Election deniers endorsed by Trump were trounced in a series of primaries against Republican officials who had rejected the former President lies about the 2020 election being stolen — but had otherwise enacted conservative policies popular with GOP voters.
Tuesday's primaries in Georgia, Alabama and Arkansas and primary runoffs in Texas were overshadowed by the deadly shooting at an elementary school in Texas.
But the results could have implications across the Republican Party — forcing Trump to recalculate his involvement in intra-party contests, giving candidates who aren't endorsed by the former President a roadmap to winning without his support, and offering, if only briefly, a glimpse at a party in which Trump's fights aren't the only things that matter.
Here are key takeaways from Tuesday's elections:
Georgia Republicans reject Trump's bids for vengeance
Trump spent more than a year vowing payback and promising to recruit and support primary challengers, after Georgia Republican state officials rejected his lies about fraud costing him the 2020 election there.
On Tuesday, those Republicans targeted by the former President didn't just win — they crushed their Trump-backed opponents.
Gov. Brian Kemp beat his challenger, former Sen. David Perdue, by 50 percentage points. Secretary of State Brad Raffensperger fended off a stronger challenge from Rep. Jody Hice. And Attorney General Chris Carr easily dispatched attorney John Gordon.
It was the most embarrassing primary showing for Trump yet, and demonstrated that while Trump remains the GOP's dominant figure, capable of steering outcomes in some open-seat races, there are limits to his influence — and many Republican voters are willing to ignore the former President's wishes.
"Conservatives across our state didn't listen to the noise," Kemp said at his victory party at the College Football Hall of Fame in Atlanta on Tuesday night. "They didn't get distracted. They knew our record of fighting and winning for hard-working Georgians."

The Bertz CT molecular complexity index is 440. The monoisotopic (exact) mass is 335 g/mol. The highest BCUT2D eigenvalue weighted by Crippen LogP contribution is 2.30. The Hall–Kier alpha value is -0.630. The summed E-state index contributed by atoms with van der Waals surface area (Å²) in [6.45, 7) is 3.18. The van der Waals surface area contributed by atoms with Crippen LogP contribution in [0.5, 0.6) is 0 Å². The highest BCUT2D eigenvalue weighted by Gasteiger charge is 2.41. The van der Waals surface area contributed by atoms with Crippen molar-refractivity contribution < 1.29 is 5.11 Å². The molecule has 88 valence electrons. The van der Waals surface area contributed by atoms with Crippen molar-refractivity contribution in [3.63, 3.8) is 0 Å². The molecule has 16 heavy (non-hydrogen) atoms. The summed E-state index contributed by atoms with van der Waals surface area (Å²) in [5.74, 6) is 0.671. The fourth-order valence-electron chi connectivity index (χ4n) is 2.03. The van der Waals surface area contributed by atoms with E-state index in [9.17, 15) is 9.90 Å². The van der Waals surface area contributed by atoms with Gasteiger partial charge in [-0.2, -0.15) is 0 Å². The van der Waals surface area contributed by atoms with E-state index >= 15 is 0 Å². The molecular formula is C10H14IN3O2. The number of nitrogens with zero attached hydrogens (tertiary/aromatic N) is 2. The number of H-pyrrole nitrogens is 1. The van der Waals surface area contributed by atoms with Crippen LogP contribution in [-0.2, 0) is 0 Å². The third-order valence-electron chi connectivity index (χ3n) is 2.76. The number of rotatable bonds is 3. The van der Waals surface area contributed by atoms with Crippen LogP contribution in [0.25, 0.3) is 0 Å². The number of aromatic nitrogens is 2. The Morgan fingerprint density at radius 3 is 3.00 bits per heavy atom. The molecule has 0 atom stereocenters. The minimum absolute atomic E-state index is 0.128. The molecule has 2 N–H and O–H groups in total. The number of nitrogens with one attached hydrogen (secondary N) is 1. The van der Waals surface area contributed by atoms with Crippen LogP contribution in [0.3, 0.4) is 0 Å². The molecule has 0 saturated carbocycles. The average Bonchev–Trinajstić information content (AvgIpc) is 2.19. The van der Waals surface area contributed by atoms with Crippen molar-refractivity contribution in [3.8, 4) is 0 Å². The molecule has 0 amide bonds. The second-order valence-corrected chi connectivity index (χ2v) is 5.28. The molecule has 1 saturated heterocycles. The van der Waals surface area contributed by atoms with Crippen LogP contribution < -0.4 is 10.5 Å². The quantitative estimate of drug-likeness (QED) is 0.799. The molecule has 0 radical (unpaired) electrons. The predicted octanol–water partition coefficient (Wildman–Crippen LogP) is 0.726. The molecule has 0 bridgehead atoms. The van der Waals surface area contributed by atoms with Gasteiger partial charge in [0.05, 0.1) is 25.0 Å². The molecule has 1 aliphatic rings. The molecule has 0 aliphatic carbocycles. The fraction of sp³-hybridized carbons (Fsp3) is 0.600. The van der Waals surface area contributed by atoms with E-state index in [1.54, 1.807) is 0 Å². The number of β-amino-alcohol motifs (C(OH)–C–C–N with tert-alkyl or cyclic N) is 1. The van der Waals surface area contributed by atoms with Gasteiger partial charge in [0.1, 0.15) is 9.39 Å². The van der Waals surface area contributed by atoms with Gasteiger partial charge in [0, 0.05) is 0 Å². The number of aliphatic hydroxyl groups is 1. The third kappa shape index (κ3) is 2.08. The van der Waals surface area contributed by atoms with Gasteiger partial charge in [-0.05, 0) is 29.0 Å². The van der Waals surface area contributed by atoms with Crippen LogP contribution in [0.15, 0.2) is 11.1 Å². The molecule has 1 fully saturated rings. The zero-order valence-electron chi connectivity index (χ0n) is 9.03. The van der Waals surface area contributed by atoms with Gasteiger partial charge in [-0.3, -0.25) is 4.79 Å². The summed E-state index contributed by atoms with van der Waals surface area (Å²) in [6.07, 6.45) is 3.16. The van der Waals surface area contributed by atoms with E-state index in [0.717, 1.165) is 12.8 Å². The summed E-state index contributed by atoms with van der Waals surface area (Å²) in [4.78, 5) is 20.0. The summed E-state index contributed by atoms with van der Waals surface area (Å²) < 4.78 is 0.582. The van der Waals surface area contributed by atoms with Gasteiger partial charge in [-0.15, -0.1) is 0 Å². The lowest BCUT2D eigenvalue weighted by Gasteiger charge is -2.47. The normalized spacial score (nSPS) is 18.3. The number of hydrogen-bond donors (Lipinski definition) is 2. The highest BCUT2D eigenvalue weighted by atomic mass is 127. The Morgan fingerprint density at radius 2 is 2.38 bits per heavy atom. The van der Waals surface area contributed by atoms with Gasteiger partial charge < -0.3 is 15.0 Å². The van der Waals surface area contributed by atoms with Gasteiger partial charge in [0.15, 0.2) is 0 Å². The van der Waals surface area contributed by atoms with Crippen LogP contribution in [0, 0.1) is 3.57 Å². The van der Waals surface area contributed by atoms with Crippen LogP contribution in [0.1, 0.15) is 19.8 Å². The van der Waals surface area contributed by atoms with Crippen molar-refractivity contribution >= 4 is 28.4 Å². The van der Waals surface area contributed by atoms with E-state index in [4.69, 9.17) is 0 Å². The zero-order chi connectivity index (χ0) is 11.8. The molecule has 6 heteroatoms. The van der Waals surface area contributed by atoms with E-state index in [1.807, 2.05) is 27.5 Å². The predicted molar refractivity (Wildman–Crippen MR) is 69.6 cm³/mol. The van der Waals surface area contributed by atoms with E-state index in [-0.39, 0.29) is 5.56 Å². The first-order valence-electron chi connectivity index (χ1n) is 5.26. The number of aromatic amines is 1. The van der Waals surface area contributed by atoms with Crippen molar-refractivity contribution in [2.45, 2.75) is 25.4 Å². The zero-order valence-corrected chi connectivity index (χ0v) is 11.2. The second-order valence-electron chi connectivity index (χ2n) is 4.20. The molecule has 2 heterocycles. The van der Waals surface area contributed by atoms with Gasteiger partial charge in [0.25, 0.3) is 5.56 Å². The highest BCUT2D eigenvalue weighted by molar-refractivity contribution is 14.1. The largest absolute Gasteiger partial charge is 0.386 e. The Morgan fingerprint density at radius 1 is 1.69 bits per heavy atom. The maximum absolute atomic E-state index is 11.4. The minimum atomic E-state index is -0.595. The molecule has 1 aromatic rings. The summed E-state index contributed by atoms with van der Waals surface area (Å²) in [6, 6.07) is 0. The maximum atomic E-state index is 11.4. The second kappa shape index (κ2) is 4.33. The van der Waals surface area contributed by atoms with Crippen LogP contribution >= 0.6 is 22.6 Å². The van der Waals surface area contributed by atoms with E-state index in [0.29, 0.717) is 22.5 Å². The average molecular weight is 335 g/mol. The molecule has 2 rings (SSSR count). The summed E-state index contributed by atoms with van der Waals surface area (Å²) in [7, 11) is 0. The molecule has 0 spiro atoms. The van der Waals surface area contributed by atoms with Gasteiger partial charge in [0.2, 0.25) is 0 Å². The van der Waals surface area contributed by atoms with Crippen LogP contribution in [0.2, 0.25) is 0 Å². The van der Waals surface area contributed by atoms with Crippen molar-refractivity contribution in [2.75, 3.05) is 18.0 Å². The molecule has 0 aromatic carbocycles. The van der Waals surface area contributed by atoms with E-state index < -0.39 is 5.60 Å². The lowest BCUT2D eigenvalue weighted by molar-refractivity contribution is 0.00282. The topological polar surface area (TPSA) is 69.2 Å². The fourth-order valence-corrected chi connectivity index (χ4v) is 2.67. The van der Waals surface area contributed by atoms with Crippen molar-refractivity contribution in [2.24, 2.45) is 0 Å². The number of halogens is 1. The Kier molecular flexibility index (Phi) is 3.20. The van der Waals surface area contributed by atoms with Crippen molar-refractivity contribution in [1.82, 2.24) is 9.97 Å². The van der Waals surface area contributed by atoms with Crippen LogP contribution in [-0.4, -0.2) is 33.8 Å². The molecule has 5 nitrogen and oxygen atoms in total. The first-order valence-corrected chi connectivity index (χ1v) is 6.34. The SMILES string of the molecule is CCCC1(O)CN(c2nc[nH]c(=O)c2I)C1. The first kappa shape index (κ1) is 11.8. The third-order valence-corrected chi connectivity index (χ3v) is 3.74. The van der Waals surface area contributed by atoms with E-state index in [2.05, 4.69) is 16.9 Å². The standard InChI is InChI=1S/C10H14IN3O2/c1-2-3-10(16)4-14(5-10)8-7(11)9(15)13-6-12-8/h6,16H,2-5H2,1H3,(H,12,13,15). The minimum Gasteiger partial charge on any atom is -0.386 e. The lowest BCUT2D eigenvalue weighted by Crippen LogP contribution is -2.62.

Georgia to be the center of the political universe once again
A hotly contested gubernatorial rematch and a star-studded Senate showdown: Tuesday's primaries made clear that, much like in 2020, Georgia will be the center of the political universe in 2022.
Kemp is set for a rematch against Stacey Abrams, the former state legislative leader who rose to national prominence during and after her near-miss against Kemp in the 2018 governor's race.
The pressure is on Abrams, who now must prove that her strong showing in 2018, in a favorable year for Democrats, was not the high-water mark of her political career. She surprised some with her strength four years ago —something that won't happen this November after four years on the national scene — but her political operation is more developed, too.
Meanwhile, now that former football star Herschel Walker is officially the Republican Senate nominee in Georgia, he'll square off against Democratic Sen. Raphael Warnock, whose election in an early 2021 runoff helped give Democrats their thinnest of Senate majorities.
The race will be expensive — Warnock has turned into a fundraising powerhouse and Republicans have shown they are willing to spend millions on Walker — but will go a long way to determining which party controls the Senate for the next two years.
Alabama Senate race advances to runoff
The Alabama Senate candidate that Trump backed away from is advancing to a runoff.
In the Republican primary to replace retiring Sen. Richard Shelby, former Shelby chief of staff and Alabama Business Council chief executive Katie Britt led the pack, but fell short of the 50% required to avoid a runoff.
In second place, and set to square off with Britt in the runoff, is Rep. Mo Brooks -- the staunch conservative congressman whom Trump had previously endorsed. But when Brooks dropped in the polls months before the primary, Trump rescinded his endorsement.
Trump claimed he had withdrawn his support for Brooks because he had gone "woke" by suggesting Republicans should look forward to 2022 and 2024, rather than focusing on Trump's grievances about the 2020 election. However, anti-abortion rights organizations and other Republicans, including Texas Sen. Ted Cruz and Kentucky Sen. Rand Paul, stuck with the Alabama congressman.
The winner of the June 21 runoff is all but certain to win in November in the deep-red state.
Read more takeaways below: